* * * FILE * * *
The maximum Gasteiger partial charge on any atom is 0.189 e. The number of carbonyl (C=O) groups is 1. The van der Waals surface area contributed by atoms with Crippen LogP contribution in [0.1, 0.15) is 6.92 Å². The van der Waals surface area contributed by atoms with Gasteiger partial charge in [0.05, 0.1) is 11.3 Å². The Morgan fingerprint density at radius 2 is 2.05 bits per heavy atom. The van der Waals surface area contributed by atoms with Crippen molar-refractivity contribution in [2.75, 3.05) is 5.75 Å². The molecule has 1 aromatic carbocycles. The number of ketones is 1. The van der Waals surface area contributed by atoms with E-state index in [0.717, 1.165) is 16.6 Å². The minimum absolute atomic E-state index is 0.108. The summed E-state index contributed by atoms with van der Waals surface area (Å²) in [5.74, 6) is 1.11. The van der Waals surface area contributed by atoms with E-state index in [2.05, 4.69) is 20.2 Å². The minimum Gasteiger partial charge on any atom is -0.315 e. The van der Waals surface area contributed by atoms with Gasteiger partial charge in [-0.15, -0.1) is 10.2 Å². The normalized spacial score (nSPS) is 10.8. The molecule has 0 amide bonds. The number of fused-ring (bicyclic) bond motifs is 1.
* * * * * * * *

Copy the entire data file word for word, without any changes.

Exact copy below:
The maximum Gasteiger partial charge on any atom is 0.189 e. The number of carbonyl (C=O) groups is 1. The van der Waals surface area contributed by atoms with Crippen LogP contribution in [0.1, 0.15) is 6.92 Å². The van der Waals surface area contributed by atoms with Gasteiger partial charge in [0.05, 0.1) is 11.3 Å². The Morgan fingerprint density at radius 2 is 2.05 bits per heavy atom. The van der Waals surface area contributed by atoms with Crippen molar-refractivity contribution in [2.75, 3.05) is 5.75 Å². The molecule has 1 aromatic carbocycles. The number of ketones is 1. The van der Waals surface area contributed by atoms with E-state index in [0.717, 1.165) is 16.6 Å². The minimum absolute atomic E-state index is 0.108. The summed E-state index contributed by atoms with van der Waals surface area (Å²) in [5.74, 6) is 1.11. The van der Waals surface area contributed by atoms with E-state index in [2.05, 4.69) is 20.2 Å². The minimum Gasteiger partial charge on any atom is -0.315 e. The van der Waals surface area contributed by atoms with Gasteiger partial charge in [-0.15, -0.1) is 10.2 Å². The normalized spacial score (nSPS) is 10.8. The molecule has 0 amide bonds. The number of fused-ring (bicyclic) bond motifs is 1.